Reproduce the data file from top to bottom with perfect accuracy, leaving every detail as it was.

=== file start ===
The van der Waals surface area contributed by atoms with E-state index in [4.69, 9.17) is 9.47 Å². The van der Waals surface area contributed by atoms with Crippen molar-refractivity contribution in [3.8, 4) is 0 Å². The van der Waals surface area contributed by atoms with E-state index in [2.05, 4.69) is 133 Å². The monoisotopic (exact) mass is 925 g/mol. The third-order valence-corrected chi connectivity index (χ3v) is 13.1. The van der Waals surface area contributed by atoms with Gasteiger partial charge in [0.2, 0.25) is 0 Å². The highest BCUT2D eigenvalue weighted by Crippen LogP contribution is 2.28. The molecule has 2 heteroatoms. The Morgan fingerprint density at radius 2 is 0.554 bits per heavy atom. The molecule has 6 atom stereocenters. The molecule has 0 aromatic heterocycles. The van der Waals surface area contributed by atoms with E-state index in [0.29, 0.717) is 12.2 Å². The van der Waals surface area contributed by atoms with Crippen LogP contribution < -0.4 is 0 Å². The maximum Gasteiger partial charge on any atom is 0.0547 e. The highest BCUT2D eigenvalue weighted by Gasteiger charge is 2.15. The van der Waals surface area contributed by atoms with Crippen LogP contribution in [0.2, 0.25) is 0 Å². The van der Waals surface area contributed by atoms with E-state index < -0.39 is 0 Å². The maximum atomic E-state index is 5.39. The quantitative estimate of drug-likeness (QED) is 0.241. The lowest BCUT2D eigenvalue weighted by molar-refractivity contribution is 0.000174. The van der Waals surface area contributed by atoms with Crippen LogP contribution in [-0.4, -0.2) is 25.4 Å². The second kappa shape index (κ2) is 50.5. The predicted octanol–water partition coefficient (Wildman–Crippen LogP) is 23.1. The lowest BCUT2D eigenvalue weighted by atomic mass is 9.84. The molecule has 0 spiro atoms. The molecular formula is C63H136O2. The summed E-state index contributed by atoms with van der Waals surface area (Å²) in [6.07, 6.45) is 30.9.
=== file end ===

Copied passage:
The van der Waals surface area contributed by atoms with E-state index in [4.69, 9.17) is 9.47 Å². The van der Waals surface area contributed by atoms with Crippen molar-refractivity contribution in [3.8, 4) is 0 Å². The van der Waals surface area contributed by atoms with E-state index in [2.05, 4.69) is 133 Å². The monoisotopic (exact) mass is 925 g/mol. The third-order valence-corrected chi connectivity index (χ3v) is 13.1. The van der Waals surface area contributed by atoms with Gasteiger partial charge in [0.2, 0.25) is 0 Å². The highest BCUT2D eigenvalue weighted by Crippen LogP contribution is 2.28. The molecule has 2 heteroatoms. The Morgan fingerprint density at radius 2 is 0.554 bits per heavy atom. The molecule has 6 atom stereocenters. The molecule has 0 aromatic heterocycles. The van der Waals surface area contributed by atoms with E-state index in [0.29, 0.717) is 12.2 Å². The van der Waals surface area contributed by atoms with Crippen LogP contribution < -0.4 is 0 Å². The maximum Gasteiger partial charge on any atom is 0.0547 e. The highest BCUT2D eigenvalue weighted by Gasteiger charge is 2.15. The van der Waals surface area contributed by atoms with Crippen LogP contribution in [0.2, 0.25) is 0 Å². The van der Waals surface area contributed by atoms with E-state index < -0.39 is 0 Å². The maximum atomic E-state index is 5.39. The quantitative estimate of drug-likeness (QED) is 0.241. The lowest BCUT2D eigenvalue weighted by molar-refractivity contribution is 0.000174. The van der Waals surface area contributed by atoms with Crippen LogP contribution in [-0.4, -0.2) is 25.4 Å². The second kappa shape index (κ2) is 50.5. The predicted octanol–water partition coefficient (Wildman–Crippen LogP) is 23.1. The lowest BCUT2D eigenvalue weighted by atomic mass is 9.84. The molecule has 0 spiro atoms. The molecular formula is C63H136O2. The summed E-state index contributed by atoms with van der Waals surface area (Å²) in [6.07, 6.45) is 30.9.